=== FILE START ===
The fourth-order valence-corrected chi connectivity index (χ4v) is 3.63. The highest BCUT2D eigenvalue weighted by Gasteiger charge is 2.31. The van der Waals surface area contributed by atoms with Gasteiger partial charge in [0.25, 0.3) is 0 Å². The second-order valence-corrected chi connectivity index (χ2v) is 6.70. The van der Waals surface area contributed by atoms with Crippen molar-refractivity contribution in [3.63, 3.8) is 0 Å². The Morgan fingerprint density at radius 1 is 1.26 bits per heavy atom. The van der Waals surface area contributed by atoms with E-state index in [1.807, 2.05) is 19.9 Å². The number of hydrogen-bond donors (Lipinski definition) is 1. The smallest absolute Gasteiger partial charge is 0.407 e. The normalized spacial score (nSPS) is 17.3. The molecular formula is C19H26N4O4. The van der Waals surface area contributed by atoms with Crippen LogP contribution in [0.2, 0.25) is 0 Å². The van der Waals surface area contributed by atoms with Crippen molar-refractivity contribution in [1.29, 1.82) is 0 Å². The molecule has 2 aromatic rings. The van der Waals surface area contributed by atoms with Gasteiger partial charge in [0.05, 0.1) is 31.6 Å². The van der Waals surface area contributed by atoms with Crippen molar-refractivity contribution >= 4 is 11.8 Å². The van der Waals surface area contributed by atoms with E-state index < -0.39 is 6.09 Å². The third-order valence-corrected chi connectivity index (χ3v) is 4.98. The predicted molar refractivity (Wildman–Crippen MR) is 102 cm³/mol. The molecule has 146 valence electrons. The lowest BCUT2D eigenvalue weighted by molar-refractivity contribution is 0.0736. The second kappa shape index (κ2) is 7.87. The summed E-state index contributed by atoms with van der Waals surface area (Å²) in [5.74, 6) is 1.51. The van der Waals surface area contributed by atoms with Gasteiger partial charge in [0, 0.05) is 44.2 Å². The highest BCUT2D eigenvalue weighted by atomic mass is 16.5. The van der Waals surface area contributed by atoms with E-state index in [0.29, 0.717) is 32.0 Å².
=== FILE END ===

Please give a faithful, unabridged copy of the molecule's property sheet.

The fourth-order valence-corrected chi connectivity index (χ4v) is 3.63. The highest BCUT2D eigenvalue weighted by Gasteiger charge is 2.31. The van der Waals surface area contributed by atoms with Gasteiger partial charge in [0.25, 0.3) is 0 Å². The second-order valence-corrected chi connectivity index (χ2v) is 6.70. The van der Waals surface area contributed by atoms with Crippen molar-refractivity contribution in [3.63, 3.8) is 0 Å². The Morgan fingerprint density at radius 1 is 1.26 bits per heavy atom. The van der Waals surface area contributed by atoms with E-state index in [1.807, 2.05) is 19.9 Å². The number of hydrogen-bond donors (Lipinski definition) is 1. The smallest absolute Gasteiger partial charge is 0.407 e. The normalized spacial score (nSPS) is 17.3. The molecular formula is C19H26N4O4. The van der Waals surface area contributed by atoms with Crippen LogP contribution in [0.2, 0.25) is 0 Å². The van der Waals surface area contributed by atoms with Crippen molar-refractivity contribution in [1.29, 1.82) is 0 Å². The molecule has 2 aromatic rings. The van der Waals surface area contributed by atoms with Gasteiger partial charge in [0.05, 0.1) is 31.6 Å². The van der Waals surface area contributed by atoms with Crippen molar-refractivity contribution >= 4 is 11.8 Å². The van der Waals surface area contributed by atoms with E-state index < -0.39 is 6.09 Å². The third-order valence-corrected chi connectivity index (χ3v) is 4.98. The predicted molar refractivity (Wildman–Crippen MR) is 102 cm³/mol. The molecule has 146 valence electrons. The lowest BCUT2D eigenvalue weighted by molar-refractivity contribution is 0.0736. The second kappa shape index (κ2) is 7.87. The summed E-state index contributed by atoms with van der Waals surface area (Å²) in [5.74, 6) is 1.51. The van der Waals surface area contributed by atoms with Gasteiger partial charge in [0, 0.05) is 44.2 Å². The highest BCUT2D eigenvalue weighted by atomic mass is 16.5. The van der Waals surface area contributed by atoms with E-state index in [0.29, 0.717) is 32.0 Å².